Most people who meet me in adulthood refuse to believe that I am basically shy. I was painfully shy – withdrawn – as a child. I was so ill at ease that I would do everything I could to escape scrutiny. My comfort zone was being a helper – to my mother, teachers, neighbors, siblings. I was not comfortable in social settings, in my own skin. Conversation with adults and peers was painful. I just did not have the tools to master the skill. Today, you cannot shut me up. I am not sure where or when I turned the corner. Maybe I needed to grow up – or experience a few unpleasant moments that have since manifested themselves into my basket of snippets that continue to remind me of who I once was. There was that time when I was three years old. This was before we were living in Manhattan. We were living in the Finger Lakes region in Waterloo, NY. I even remember vividly what I was wearing – a red and navy plaid two-piece toddler ensemble, very fashionable I am sure, along with complementary red sneakers. I was leaning over my mother’s shoulder as she was feeding my newborn sister. In hindsight, I am guessing my mom was exhausted and urged me to go play across the street with my “friend,” Cindy. Cindy was the Alpha in the relationship, and I was her willing lapdog. She had beautiful blonde curls and I worshipped her. So, I blithely skipped across the street to visit my queen. I knocked on the door, giddy with anticipation. Cindy’s mom answered the door, alerted Cindy to my arrival and I waited outside preparing to soak up the greatness that was Cindy. Nope. Nope. Nope. Cindy sashayed to the door in all her four-year-old perceived haughtiness, stared down at me as if I were dog excrement, and told me in no uncertain terms that she was playing with so and so and she didn’t like me anymore and proceeded to slam the door in my face. What makes this story all the more pathetic (I was such a loser) is that my mom witnessed the whole sad scenario from our doorway. I stood there for what seemed like an interminable amount of time just staring at the door and shifting my weight, thinking I suppose that somehow, my Queen would have a change of heart and that I was just dreaming when I heard her say that she didn’t like me anymore. Surely this wasn’t happening. Years later my mom told me how she wanted to rush over and hug me, because I looked so sad and pathetic. What a loser.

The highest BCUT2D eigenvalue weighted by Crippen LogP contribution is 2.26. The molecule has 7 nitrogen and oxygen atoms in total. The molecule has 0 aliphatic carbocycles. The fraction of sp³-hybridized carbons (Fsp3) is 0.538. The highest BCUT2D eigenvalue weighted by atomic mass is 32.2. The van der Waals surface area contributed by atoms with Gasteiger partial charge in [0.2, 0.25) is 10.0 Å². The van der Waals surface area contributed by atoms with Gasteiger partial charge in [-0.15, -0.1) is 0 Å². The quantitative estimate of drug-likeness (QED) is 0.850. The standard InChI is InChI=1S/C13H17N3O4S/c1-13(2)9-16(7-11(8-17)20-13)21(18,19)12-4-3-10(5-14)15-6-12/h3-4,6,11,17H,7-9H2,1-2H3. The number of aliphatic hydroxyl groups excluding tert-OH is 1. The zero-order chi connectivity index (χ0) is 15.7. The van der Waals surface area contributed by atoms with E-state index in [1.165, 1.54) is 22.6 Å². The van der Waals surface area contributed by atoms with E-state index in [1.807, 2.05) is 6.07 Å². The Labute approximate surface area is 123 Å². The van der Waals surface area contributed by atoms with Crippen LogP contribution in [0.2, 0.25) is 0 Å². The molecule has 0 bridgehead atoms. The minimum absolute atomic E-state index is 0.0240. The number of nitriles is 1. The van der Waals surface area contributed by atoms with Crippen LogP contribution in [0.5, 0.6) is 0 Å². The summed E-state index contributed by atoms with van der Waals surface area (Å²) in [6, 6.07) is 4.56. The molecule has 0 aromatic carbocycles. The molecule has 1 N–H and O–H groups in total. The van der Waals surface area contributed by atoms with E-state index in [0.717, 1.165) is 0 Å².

Then there was that one Christmas. I was about nine years old. Some of my friends have heard this story. But the pain remains, and it bears repeating. Certain slights that have morphed into snippets, or in this case, a snuppet, leave a mark that smarts. I think I may have mentioned this to my therapist once or twice as well. I remember it well. It started in August. I told my mom that all I wanted for Christmas was a Patty Play Pal doll. For the uninitiated, a Patty Play Pal doll was a life-size doll which could wear clothing the average two to three-year-old could wear. I dreamt about the one I wanted. She had honey brown long, straight hair with bangs. She had freckles. She was so cute. I would be her nurturing Mommy. We would have a magical relationship. There were other PPP dolls, but honey brown hair was the one for me. Despite being from a large family, I was confident that my wish would be granted, because my parents were good about providing us kids with a good Christmas each year. Fast forward to December 25. We all waited with giddy anticipation to enter the living room where Mom and Dad and Santa had dutifully arranged all the gifts into well-organized piles around the tree. When we were finally permitted to enter, I turned the corner and saw with joy that my wish had been granted. There she was! Patty Play Pal with the beautiful honey brown hair stood in the corner in a pink and white pinafore waiting for me to embrace her! I was filled with joy as I ran towards her! In fact, there was another PPP too, her sister with short curly blonde hair, I suppose for my middle sister, six-years-old, who may have, in passing, mentioned to Mom, that she wanted the doll for Christmas too. Wait! What were those words I was hearing? “That’s not for you, dear. Your gifts are over here.” My mother motioned to a gift area on the other side of the room. But, there must be some mistake. There was no Patty Play Pal doll here. Instead, there was a record player, which apparently was deemed more appropriate. MY Patty Play Pal was given to my three-year-old sister, who was understandably over the moon with happiness. How could I squelch her joy by making a scene? So, I kept my mouth shut. I was devastated. No one ever knew. I hated confrontation and I didn’t want to cause trouble. But it still haunts me. Hence it is part of my snippets and snuppets. Sigh. I never got over it.